A letter from a sporting parent to sporting parents, some food for thought.
BMX is highly valued and treasured for many reasons. One of them is because it can be taken up at a very young age and is open to all ages and abilities.
Fusing that is a family feel, a strong community and a place of belonging, but BMX is also an Olympic sport, and a pursuit of that level is an option for some of the aspiring riders out there.
One thing to keep in mind though is that riders race because they love it. You can race BMX and never dream of the Olympics. Alternatively, you dream of simply racing with friends and creating exciting and unique stories of your own.
With that being said, have a read of this letter from Canada’s multiple (7 time) Paralympic gold medallist and Olympian Robin McKeever, and how his experience has taught him how to coach and guide his son to pursue his sporting dreams.
As a coach at the National level, as an Olympian and as a parent of a young elite athlete, I know what you’re going through.
There are so many challenges our young athletes face in sports today, from the expensive cost to compete at a high-level to burnout at a young age.
Having grown up and been heavily involved in sport my entire life I have some suggestions for how to help your youth athlete succeed in these areas. But first, a little about myself, so you can understand where I am coming from.
Sport came into my life very early on. My father was a Phys Ed teacher back in the 60’s through to the 90’s when physical education played an important part in schools and in youth development.
I do think it is a major part of what is missing in our education system today. We worry about health and fitness as adults, but if it’s not taught and or ingrained at an early age, what chance do they have? But I digress.
My Dad was a Phys Ed teacher and liked the sport of cross-country, because he wanted to get his kids into sport for life. He allowed us to try many sports, which I am grateful for, but mostly we did a lot of cross-country.
I went to World Junior Championships at the age of 16 with the Canadian program and was on the National Team from 16 until I was 30 years old. In 2002 my career was coming to an end, so with a child on the way, by fluke, I tried coaching and loved it.
After my son Xavier was born, he eventually followed in my wife and my footsteps and he is now on the path to one day being on the National Cross-Country ski team.
Now that you know a little more about my life in sport, let me attempt to give suggestions to a few challenges you may face raising your young athletes. For starters let’s talk about kids getting burnt out from sport.
Here’s my number one piece of advice for parents of youth athletes:
Let them choose.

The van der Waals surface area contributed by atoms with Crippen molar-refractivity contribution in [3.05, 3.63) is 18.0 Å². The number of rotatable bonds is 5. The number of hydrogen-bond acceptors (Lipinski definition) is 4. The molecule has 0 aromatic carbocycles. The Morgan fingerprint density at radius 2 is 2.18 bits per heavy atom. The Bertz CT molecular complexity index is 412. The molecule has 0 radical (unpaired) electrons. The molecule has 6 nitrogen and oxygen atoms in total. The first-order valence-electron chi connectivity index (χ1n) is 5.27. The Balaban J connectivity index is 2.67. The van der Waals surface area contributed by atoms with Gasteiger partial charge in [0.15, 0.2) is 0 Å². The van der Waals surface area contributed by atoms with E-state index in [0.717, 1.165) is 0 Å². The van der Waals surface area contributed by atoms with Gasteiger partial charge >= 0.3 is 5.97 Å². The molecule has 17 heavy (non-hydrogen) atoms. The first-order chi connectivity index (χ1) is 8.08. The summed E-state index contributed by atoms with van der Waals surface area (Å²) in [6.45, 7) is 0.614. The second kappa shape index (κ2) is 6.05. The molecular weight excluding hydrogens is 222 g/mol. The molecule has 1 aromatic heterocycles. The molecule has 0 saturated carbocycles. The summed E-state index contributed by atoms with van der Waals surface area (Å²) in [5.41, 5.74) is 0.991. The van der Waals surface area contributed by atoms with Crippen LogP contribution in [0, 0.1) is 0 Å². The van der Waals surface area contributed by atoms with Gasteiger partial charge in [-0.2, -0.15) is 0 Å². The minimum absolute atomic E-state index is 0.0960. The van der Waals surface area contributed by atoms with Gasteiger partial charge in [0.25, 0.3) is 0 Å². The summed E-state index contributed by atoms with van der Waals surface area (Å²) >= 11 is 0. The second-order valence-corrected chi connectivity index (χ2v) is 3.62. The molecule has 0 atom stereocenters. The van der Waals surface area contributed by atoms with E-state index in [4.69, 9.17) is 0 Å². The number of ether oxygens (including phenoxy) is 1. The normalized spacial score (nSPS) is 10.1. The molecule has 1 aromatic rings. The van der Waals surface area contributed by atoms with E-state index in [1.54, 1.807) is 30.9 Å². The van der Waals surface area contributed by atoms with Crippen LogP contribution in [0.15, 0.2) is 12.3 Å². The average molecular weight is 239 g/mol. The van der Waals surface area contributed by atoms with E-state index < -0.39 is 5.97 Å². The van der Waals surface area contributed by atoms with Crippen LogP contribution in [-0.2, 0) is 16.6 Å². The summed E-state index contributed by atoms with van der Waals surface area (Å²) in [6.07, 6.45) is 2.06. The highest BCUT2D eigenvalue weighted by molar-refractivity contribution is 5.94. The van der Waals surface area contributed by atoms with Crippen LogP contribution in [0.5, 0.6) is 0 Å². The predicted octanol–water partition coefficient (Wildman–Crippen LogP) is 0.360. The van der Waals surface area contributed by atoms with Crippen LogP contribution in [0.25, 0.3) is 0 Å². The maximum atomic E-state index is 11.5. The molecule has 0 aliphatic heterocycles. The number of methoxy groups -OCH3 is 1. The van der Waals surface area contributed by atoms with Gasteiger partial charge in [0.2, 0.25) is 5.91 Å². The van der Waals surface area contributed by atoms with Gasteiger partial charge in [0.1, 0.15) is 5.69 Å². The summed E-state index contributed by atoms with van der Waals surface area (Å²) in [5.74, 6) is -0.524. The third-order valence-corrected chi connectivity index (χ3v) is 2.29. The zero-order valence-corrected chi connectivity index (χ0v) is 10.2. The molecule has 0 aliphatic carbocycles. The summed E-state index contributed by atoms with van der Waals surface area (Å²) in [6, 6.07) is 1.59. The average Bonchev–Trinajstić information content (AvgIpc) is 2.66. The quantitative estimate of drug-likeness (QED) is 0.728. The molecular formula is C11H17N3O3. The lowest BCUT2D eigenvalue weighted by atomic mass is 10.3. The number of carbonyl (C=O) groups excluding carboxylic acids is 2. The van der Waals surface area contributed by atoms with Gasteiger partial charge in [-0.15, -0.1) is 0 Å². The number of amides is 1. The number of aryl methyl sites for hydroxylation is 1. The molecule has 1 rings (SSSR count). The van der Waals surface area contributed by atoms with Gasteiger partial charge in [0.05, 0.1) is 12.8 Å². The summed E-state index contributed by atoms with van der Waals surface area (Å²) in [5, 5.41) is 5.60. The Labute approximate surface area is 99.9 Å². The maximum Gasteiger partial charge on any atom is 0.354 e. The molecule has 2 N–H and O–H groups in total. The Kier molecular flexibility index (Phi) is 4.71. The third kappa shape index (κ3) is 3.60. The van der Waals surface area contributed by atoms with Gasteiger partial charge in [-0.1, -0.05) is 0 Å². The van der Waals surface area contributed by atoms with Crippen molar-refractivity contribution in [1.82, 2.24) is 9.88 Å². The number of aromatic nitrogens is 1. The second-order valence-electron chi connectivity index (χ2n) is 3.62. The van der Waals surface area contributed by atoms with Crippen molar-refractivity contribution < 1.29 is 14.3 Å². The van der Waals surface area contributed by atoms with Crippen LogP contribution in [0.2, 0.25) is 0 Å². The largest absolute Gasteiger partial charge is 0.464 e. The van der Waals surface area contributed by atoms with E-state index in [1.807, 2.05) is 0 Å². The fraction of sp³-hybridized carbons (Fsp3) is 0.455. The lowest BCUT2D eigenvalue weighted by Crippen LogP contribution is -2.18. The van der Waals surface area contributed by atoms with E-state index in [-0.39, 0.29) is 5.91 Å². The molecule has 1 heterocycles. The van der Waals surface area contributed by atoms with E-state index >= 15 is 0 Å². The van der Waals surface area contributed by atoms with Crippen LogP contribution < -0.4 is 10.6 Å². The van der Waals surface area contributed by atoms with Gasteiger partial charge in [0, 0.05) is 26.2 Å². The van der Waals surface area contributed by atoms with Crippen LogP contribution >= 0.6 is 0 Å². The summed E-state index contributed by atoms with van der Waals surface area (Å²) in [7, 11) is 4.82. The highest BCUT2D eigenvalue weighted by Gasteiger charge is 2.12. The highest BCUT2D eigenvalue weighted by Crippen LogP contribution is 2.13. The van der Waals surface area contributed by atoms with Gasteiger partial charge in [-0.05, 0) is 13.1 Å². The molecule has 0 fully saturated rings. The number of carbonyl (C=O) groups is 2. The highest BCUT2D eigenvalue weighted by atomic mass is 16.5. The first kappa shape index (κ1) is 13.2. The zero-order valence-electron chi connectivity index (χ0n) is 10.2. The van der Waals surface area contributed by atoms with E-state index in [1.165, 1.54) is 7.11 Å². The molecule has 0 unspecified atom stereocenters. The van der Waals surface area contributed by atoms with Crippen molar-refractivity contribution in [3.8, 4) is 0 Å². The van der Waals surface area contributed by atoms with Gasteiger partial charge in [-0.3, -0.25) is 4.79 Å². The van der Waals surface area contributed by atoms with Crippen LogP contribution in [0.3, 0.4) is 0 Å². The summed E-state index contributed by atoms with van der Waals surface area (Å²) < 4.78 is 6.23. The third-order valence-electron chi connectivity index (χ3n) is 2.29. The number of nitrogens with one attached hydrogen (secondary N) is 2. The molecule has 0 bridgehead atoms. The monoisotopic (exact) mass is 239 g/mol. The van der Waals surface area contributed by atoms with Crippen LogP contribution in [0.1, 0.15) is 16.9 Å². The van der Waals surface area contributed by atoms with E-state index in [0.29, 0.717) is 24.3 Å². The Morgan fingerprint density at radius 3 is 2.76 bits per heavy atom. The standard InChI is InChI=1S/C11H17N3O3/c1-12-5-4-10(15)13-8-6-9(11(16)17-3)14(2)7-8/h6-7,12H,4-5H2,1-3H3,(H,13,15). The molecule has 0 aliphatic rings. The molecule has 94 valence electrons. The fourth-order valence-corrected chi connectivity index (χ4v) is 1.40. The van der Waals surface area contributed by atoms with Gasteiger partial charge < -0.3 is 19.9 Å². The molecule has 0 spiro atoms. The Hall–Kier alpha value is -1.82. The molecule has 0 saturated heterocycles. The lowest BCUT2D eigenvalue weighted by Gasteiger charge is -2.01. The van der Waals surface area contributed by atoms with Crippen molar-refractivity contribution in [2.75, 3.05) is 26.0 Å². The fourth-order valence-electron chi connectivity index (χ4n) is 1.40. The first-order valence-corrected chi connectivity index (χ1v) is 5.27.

Let your kids choose what they want to do. Give them an option, your child needs to pick the sport they love it, not you.
They have to be clear on their reasons why they do it, and if they don’t love it, that’s when you’ll see kids burning out.
I made that mistake with my son, I pushed him into one sport (alpine) because I wanted him to choose one winter sport, not three, but he wanted the other one (cross-country). If your child loves the sport they’re doing, let them do it.
The second issue comes down to the high cost of sports. When I was growing up, my father eventually made me choose between cross country, and alpine because it was too expensive to keep doing both sports. So I chose cross-country.
When it comes to your kids and cost, here’s what I recommend. Let your kids dabble in numerous sports that’s fine. You can help them focus and choose one sport, just make sure it’s their choice (see above) and not your choice what they end up participating in.
But don’t expect your child to get to an elite level if they are constantly switching sports. They must give them a fair shake.
In Canada, we have these sports that are trying to keep kids involved at a young age for a long time, so they can make them elite quickly. Hockey and soccer are the two I am most familiar with because my son did both.
At some point, every sport is competing for the best athletes at a young age, no matter what the sport is that they do.
Make sure it’s a fit for your youth athlete and don’t be afraid to try other sports outside of the mainstream ones.
In the end, support your kids without being overbearing. Have the conversations and be open with them. Let them call you out if you’re pushing too much. I do that with my son. I tell him to let me know if it’s too much, or if I am saying too much.
Have a safe word where you know they want you to walk away (in competition) because especially in high performance sport, it can get intense and parents can get intense. It needs to be about the children, not the parents. Fortunately, my son hasn’t had to say mercy to me yet when it comes to sport.
When it comes to chores, electronics or homework? Absolutely. But not (yet) in sport.
Oh and lastly, if you are a parent who is new to a sport, the best way to support your coaches (often volunteers) is by getting them a coffee.
Thank them for what they do. It shows the coach you appreciate them and are supporting what they’re doing. It makes a difference.
From one parent to another,
If you would like to read something along similar lines, read THIS!